Girls hate discussing their weight, but we'll see if the fact that I'm 10 pounds heavier at the Pittsburgh starting line is a good thing, or a bad thing. (It's 10 pounds of pure muscle, surely...)

Yoga. Yep, I hopped on board the yoga train and slowly but surely my opinion on it is changing. For 3 weeks I've consistently gone 3 days a week (last week I went 4!) and the skeptic in me has been convinced of yoga's benefits. Woops.

My sneaker shuffle has changed a bit too - instead of running my marathon in Saucony Guides (a stability shoe) I'll be rocking the Saucony Ride (neutral). I also did a ton of training in New Balance fresh foams. Anything under 10 miles I wore my New Balance, and anything over 10 I wore my Sauconys. Once I get back out for speed work, my Adidas will be my speed shoe. I like this new system! 

I used to run all my long runs in compression socks (CEP). But now, I only wear them to sleep for recovery.  

After a brief stint with insoles - I trashed them (bye $60).  

There were also a bunch of things I should have changed, and didn't. Like the fact that I still have no idea what I should eat the night before a long run. Or the morning of a long run. My plan for marathon morning is - well, I don't really have one in terms of what I'm going to eat. Because stupidly, for my long training runs I rarely ate more than a banana. 

All my grand plans to figure out what upset my stomach while running? After a brief stint as a gluten-free and dairy-free runner, I gave up. But I certainly tested out a variety of racing fuels to figure out what I could stomach, right? Oh, if only. At the Boston Marathon Expo I bought my old go-tos - espresso Clif energy shots - and I tested one out on a 7 mile run, but that's hardly "figuring out my nutrition plan." So come Sunday, it's kind of, "cross my fingers and hope for the best." 

I've packed 4 outfits for Sunday. 4. And I don't know how I'm going to figure out which one to wear. 

I have my foam roller, my lacrosse ball, my stick, my icy hot, some ace bandages, and basically every little thing I could ever need.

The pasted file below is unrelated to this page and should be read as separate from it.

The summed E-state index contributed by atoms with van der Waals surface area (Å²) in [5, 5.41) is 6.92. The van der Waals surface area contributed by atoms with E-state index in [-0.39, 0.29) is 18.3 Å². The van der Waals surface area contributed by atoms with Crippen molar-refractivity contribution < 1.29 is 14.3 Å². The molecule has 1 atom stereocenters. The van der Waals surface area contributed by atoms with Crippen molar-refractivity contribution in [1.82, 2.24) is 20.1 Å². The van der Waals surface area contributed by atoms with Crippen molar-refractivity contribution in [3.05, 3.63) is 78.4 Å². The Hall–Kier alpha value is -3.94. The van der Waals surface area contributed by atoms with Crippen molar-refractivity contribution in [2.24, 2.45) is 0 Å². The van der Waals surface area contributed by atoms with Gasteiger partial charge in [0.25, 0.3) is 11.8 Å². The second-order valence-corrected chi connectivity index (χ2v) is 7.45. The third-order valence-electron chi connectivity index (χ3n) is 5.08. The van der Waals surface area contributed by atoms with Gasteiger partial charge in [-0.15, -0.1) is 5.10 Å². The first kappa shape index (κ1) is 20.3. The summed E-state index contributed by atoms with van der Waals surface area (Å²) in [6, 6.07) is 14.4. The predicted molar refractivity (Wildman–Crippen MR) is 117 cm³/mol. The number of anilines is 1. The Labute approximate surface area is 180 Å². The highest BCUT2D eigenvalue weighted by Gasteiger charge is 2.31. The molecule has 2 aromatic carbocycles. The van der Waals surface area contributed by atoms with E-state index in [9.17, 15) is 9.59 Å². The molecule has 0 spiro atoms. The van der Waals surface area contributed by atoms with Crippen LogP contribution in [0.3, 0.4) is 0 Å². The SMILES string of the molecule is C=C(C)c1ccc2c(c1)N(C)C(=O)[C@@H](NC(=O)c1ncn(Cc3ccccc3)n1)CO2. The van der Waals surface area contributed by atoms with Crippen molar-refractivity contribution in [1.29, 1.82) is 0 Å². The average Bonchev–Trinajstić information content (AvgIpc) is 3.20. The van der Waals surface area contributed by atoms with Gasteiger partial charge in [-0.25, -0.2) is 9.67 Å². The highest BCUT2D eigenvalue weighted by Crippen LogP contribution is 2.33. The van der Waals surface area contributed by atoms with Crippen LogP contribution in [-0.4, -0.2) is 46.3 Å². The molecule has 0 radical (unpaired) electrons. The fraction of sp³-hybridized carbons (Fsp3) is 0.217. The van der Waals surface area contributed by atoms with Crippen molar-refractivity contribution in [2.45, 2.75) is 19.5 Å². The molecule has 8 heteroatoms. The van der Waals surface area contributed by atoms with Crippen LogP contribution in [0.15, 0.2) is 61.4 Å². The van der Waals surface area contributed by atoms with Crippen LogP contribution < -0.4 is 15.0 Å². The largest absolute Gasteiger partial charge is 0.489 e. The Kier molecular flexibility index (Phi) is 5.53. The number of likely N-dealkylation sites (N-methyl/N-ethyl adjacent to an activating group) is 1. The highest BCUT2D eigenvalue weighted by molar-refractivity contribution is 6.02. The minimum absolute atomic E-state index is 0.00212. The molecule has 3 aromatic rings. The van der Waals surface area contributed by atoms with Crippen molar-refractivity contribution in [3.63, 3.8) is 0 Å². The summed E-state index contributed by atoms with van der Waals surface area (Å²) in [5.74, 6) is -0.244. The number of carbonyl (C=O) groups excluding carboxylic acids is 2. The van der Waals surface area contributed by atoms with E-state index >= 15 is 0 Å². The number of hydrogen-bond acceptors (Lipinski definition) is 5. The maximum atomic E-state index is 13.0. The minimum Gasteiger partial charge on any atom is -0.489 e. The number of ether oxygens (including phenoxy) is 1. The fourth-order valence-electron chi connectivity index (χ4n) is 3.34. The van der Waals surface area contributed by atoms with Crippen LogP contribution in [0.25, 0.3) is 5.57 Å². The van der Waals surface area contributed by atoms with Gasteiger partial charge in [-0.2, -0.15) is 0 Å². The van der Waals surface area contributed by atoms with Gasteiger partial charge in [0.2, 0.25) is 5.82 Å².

My compression socks are ready for the 8 hour drive. 

I'm officially in crazy mode - one minute I'm terrified, one minute I just really don't want to run 26.2 miles, one minute I just one to cross the finish line with a smile, one minute I want to crush my Wineglass time, one minute I'm having a panic attack at a twinge I felt in my ankle. It's exhausting, quite frankly. 

(I'm smiling because this was the only bridge...)

Mentally, it's very different running marathon #2 because on one hand I know I can do this because I've done it before but I also know that miles 20-26.2 are going to be an extremely unpleasant ~hour of my life. Despite the fact that I've completed a marathon, I still want to scream when I hear, "Trust your training. Trust your body." I don't trust it. Hell, I don't even trust what my watch is telling me most days. 

I know that all the training and preparation and foam rolling and yoga in the world can't guarantee that a race is going to go your way. And so instead of trusting my training and my body, I  trust that whatever happens on Sunday will become another part of my running journey. 

Instead of focusing on the fact that everything could quite possibly go horribly wrong, I focus on all the things that went right along the way. The 25K with Peter, my 22 miler at a pace that got me pumped for Pittsburgh, the slow snowy miles, feeling happy enough while running to sing Katy Perry as a plastic bag floated in our path, More than anything, I'll remember telling Peter during the 25K that I felt like the more I relaxed and tried to take it easy, the faster our pace got. That's a feeling that I hadn't had in what felt like years and I'm happy to say towards the end of training it was happening once in awhile.

Whatever happens on Sunday, it's been a great 16 weeks of running and working out with friends, of getting to know my body better, and of treating it better. It's a strange feeling when double-digit mileage Saturday morning runs just feel normal. When training for a marathon just becomes the lifestyle you want to live. It has become a part of my social life, it gives me structure - it challenges me and motivates me and (mostly) makes me smile. 

(But please legs, can you show up big-time on Sunday?)